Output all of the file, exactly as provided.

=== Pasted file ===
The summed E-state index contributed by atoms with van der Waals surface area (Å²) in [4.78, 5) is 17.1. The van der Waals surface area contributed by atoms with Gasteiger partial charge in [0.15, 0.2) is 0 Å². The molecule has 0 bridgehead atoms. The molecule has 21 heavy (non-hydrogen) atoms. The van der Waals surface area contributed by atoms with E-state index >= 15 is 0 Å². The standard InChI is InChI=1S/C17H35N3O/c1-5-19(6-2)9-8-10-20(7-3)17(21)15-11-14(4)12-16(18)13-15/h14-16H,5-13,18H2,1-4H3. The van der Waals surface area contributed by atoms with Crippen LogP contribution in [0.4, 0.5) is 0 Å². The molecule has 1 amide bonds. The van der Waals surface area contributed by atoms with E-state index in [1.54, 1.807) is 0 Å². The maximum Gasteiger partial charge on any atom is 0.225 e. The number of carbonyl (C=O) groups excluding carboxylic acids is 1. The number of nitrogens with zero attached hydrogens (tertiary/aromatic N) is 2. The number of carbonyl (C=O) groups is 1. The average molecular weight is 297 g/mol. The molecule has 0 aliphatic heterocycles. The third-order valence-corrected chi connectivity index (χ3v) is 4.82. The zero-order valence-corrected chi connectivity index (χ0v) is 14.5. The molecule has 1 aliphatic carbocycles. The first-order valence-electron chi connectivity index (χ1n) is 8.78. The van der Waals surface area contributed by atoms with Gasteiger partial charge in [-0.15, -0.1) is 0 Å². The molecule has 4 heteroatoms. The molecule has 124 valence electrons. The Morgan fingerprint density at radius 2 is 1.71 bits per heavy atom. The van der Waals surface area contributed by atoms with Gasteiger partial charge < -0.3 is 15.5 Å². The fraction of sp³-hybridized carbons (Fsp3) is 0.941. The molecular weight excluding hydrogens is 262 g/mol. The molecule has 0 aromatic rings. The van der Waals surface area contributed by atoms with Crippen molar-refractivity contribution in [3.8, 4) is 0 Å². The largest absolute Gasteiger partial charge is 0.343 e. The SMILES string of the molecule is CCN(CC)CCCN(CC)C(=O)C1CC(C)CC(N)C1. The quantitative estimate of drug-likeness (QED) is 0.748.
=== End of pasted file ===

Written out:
The summed E-state index contributed by atoms with van der Waals surface area (Å²) in [4.78, 5) is 17.1. The van der Waals surface area contributed by atoms with Gasteiger partial charge in [0.15, 0.2) is 0 Å². The molecule has 0 bridgehead atoms. The molecule has 21 heavy (non-hydrogen) atoms. The van der Waals surface area contributed by atoms with E-state index >= 15 is 0 Å². The standard InChI is InChI=1S/C17H35N3O/c1-5-19(6-2)9-8-10-20(7-3)17(21)15-11-14(4)12-16(18)13-15/h14-16H,5-13,18H2,1-4H3. The van der Waals surface area contributed by atoms with Crippen LogP contribution in [0.4, 0.5) is 0 Å². The molecule has 1 amide bonds. The van der Waals surface area contributed by atoms with E-state index in [1.54, 1.807) is 0 Å². The maximum Gasteiger partial charge on any atom is 0.225 e. The number of carbonyl (C=O) groups excluding carboxylic acids is 1. The number of nitrogens with zero attached hydrogens (tertiary/aromatic N) is 2. The number of carbonyl (C=O) groups is 1. The average molecular weight is 297 g/mol. The molecule has 0 aliphatic heterocycles. The third-order valence-corrected chi connectivity index (χ3v) is 4.82. The zero-order valence-corrected chi connectivity index (χ0v) is 14.5. The molecule has 1 aliphatic carbocycles. The first-order valence-electron chi connectivity index (χ1n) is 8.78. The van der Waals surface area contributed by atoms with Gasteiger partial charge in [-0.15, -0.1) is 0 Å². The molecule has 4 heteroatoms. The molecule has 124 valence electrons. The Morgan fingerprint density at radius 2 is 1.71 bits per heavy atom. The van der Waals surface area contributed by atoms with Gasteiger partial charge < -0.3 is 15.5 Å². The fraction of sp³-hybridized carbons (Fsp3) is 0.941. The molecular weight excluding hydrogens is 262 g/mol. The molecule has 0 aromatic rings. The van der Waals surface area contributed by atoms with Crippen molar-refractivity contribution in [3.8, 4) is 0 Å². The largest absolute Gasteiger partial charge is 0.343 e. The SMILES string of the molecule is CCN(CC)CCCN(CC)C(=O)C1CC(C)CC(N)C1. The quantitative estimate of drug-likeness (QED) is 0.748.